Wednesday, 19 October 2016

Mom who died of cancer left this beautiful heart filled letter and it will make you laugh and cry at the same time.


A mom's message of living, loving and laughing as time is running out. 
In 2013, Heather McManamy, a mother and loving wife from Wisconsin, was diagnosed with breast cancer. At the age of 36-years, she passed away from the disease.
In her waning days, she spent a lot of time thinking and contemplating life. Before she passed, she wrote her husband Jeff a touching and hysterical letter. She asked him to post it on Facebook for her, and ever since he posted it on December 15, 2015, it has gone viral with more than 102k shares on facebook alone.
Take a look at the letter below.

She opens with the bad news, but quickly moves on to the more positive angle:

So…I have some good news and some bad news. The bad news is, apparently, I’m dead. Good news, if you’re reading this, is that you are most definitely not (unless they have wifi in the afterlife). Yes, this sucks. It sucks beyond words, but I’m just so damn glad I lived a life so full of love, joy and amazing friends. I am lucky to honestly say that I have zero regrets and I spent every ounce of energy I had living life to the fullest. I love you all and thank you for this awesome life.



She offered a fresh perspective on how to comfort her daughter:

Please, please, please do not tell Brianna that I am in heaven. In her mind, that means that I chose to be somewhere else and left her. In reality, I did everything I could to be here with her, as there is nowhere, NOWHERE, I would rather be than with her and Jeff. Please don’t confuse her and let her think for one second that is not true. Because, I am not in heaven. I’m here. But no longer in the crappy body that turned against me. My energy, my love, my laughter, those incredible memories, it’s all here with you...Please tell Brianna stories, so she knows how much I love her and how proud of her I will always be (and make me sound waaay cooler than I am).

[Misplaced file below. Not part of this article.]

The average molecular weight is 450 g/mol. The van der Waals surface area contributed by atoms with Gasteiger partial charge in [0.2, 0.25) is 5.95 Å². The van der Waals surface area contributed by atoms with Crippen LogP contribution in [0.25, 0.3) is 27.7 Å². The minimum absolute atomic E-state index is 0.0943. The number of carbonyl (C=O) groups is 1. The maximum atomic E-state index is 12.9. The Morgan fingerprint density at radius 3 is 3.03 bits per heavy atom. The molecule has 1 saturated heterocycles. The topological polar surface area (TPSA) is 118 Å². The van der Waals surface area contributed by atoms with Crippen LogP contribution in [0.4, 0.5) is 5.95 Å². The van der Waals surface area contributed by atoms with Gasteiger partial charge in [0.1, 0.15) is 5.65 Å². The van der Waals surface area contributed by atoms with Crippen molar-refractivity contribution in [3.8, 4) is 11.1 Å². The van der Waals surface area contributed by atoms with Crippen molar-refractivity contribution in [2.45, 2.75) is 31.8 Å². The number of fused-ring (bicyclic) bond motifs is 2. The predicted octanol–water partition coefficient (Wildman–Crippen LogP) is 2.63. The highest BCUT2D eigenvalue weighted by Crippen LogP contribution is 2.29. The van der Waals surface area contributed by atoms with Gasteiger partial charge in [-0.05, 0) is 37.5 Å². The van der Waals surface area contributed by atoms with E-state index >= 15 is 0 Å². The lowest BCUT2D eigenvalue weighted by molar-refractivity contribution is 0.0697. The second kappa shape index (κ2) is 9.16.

And she reminded everyone that cancer is, in fact, the loser:

And don’t say I lost to cancer. Because cancer may have taken almost everything from me, but it never took my love or my hope or my joy. It wasn’t a “battle” it was just life, which is often brutally random and unfair, and that’s simply how it goes sometimes. I didn’t lose, dammit. The way I lived for years with cancer is something I consider a pretty big victory. 



And finally, she told everyone to turn up in her honor:

If you go to my funeral, please run up a bar tab that would make me proud. Heck, blast “Keg on My Coffin” and dance on the bar for me (because there had better be a dance party at some point). Celebrate the beauty of life with a kickass party because you know that’s what I want and I believe that in a weird way, I will find a way to be there too (you know how much I hate missing out on fun). I look forward to haunting each one of you, so this isn’t so much a goodbye as it is see you later.




What can we say, this is one women's extraordinary response to terminal illness, and we stand in awe. Its a difficult emotion to express when tears roll down your eyes and smile escapes your lips, to read a beautiful teastment of true love and a life cherised.